Though much is made of the 'loneliness of the long-distance runner', no, we aren't especially lonely per se. It IS rather isolating, though, to find people don't understand our avocation, and put us down for it. We have a neighbor we discreetly refer to as Mrs. Grumpy, who occasionally calls to me from her front porch to let me know that I seem "slower than usual today".

Oh, yeah? Come on out on the road and say that.

There's more than one kind of running, of course. Some people say you aren't a runner if you don't race. I have two answers for those folks.

The short answer is: You go to hell, kimosabe.

The long answer is: Whether you're a runner or not depends on what you're here for.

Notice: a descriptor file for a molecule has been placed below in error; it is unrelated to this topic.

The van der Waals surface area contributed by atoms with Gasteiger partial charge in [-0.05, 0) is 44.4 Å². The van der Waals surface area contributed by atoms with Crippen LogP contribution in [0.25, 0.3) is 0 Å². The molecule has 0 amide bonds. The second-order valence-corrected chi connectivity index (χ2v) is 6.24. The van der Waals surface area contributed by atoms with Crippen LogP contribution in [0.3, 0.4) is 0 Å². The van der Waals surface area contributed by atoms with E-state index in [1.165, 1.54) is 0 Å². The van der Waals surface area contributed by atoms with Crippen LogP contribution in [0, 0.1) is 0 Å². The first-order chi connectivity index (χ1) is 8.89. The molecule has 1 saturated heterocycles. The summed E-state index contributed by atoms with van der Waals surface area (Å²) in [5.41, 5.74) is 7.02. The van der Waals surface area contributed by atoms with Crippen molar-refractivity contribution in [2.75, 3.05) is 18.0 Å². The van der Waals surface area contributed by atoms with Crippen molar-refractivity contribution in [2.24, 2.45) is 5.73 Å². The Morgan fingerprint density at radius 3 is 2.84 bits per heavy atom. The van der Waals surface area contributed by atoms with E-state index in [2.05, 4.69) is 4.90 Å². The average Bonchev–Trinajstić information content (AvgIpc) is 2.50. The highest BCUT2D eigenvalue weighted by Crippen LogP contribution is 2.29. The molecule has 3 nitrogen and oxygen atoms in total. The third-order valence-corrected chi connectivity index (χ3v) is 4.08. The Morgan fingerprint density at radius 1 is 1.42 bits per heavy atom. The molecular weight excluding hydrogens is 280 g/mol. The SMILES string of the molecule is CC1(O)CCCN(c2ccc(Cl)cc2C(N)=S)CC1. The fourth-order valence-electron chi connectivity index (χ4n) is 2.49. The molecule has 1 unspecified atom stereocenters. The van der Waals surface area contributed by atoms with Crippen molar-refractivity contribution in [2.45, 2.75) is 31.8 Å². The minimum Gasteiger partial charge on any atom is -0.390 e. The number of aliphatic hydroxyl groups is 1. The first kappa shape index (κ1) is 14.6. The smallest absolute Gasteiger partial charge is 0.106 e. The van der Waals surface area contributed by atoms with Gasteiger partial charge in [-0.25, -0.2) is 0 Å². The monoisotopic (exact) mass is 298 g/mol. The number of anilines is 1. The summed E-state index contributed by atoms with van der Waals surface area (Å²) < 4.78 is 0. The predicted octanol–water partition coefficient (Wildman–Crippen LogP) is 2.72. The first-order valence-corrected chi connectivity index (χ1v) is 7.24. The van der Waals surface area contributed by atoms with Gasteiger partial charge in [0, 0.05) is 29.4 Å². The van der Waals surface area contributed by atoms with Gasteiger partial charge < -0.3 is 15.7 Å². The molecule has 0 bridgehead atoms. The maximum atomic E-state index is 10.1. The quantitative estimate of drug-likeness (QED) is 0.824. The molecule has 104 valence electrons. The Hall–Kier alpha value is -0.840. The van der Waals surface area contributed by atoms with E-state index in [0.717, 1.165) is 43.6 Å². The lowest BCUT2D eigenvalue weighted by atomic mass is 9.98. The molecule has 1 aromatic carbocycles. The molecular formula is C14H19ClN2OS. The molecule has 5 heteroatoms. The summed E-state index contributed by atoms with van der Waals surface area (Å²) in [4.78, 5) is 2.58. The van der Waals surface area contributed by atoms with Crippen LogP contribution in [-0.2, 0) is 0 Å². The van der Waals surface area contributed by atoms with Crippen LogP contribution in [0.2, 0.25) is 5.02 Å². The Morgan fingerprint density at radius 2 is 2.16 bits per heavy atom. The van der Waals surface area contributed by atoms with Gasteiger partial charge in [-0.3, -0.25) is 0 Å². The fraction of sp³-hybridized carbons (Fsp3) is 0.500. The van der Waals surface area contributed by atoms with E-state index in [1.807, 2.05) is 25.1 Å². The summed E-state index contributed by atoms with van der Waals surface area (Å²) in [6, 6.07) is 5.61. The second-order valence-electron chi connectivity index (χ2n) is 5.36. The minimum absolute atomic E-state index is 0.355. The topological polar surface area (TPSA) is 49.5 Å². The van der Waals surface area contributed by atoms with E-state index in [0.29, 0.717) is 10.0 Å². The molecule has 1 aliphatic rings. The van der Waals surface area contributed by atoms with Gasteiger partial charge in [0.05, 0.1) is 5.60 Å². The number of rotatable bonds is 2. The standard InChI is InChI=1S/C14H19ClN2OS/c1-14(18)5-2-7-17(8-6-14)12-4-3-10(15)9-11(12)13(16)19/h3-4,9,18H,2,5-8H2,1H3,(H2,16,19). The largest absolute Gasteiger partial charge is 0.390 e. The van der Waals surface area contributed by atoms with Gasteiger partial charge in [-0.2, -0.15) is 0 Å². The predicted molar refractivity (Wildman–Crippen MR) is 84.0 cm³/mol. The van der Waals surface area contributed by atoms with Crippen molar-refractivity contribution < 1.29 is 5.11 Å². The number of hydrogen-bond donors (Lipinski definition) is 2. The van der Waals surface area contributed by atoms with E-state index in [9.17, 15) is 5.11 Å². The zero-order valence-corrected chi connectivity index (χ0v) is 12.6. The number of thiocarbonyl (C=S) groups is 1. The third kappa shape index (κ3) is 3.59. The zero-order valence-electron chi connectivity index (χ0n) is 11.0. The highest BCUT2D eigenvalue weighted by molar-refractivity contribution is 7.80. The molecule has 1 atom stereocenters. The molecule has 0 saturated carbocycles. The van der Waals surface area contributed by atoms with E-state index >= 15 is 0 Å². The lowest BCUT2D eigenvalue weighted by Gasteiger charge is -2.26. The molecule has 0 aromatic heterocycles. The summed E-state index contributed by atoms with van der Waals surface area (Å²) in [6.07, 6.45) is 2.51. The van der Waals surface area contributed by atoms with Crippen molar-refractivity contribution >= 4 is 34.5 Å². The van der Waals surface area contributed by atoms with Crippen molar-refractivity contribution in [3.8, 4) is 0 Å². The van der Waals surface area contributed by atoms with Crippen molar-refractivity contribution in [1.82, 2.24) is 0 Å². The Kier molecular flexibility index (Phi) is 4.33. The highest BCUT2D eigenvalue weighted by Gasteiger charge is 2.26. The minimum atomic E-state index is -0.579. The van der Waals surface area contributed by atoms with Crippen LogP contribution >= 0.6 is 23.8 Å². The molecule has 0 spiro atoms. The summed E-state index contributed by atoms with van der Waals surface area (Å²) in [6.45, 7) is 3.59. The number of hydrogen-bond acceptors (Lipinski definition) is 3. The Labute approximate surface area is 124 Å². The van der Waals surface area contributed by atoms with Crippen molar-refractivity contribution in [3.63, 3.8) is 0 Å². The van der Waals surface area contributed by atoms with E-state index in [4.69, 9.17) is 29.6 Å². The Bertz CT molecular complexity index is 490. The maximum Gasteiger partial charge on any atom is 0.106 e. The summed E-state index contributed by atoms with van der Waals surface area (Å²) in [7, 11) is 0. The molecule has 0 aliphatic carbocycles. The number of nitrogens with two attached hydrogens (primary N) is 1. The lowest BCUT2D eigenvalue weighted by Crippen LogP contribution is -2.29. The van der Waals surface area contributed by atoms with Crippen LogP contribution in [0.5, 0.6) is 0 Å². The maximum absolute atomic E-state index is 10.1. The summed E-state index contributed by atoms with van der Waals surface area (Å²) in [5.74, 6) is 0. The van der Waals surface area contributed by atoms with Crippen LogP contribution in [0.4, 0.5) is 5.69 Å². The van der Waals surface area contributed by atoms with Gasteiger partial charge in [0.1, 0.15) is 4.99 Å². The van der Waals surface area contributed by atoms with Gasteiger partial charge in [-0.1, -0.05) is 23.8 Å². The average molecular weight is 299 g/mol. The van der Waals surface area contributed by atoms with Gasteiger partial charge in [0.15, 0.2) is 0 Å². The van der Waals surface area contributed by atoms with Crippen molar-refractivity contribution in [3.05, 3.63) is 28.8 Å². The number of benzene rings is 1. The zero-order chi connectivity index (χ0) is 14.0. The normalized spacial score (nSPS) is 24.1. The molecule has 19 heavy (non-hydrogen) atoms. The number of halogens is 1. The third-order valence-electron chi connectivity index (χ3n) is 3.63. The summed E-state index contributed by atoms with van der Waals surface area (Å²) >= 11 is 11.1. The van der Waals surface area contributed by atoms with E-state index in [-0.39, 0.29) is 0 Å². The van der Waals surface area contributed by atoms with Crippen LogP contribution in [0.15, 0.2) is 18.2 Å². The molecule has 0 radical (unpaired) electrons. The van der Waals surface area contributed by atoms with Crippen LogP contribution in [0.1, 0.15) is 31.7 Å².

Sure, some folks are in it for the competition—and the race swag. I hate the crowds at races; my ideal run starts at about 5:30 a.m., before the sun is up, and before hordes of other people are out.

Newport Avenue
I've been running in Webster for about 30 years, and I do appreciate the camaraderie of the road: exchanging a quick thumbs-up with other runners; waving to friends out with their dogs; greeting an elderly couple with whom I've swapped pleasantries for years, as they take their morning walk. I don't know their name or where they live, but we've smiled and said good morning year in and year out. Their pace has slowed, and become less certain; she's grown more stooped, and he's now so frail it looks like a good breeze would blow him away. Their smiles are as bright as ever, though, and their greeting warm and genuine. I hate to think there will be a day when I see one of them without the other.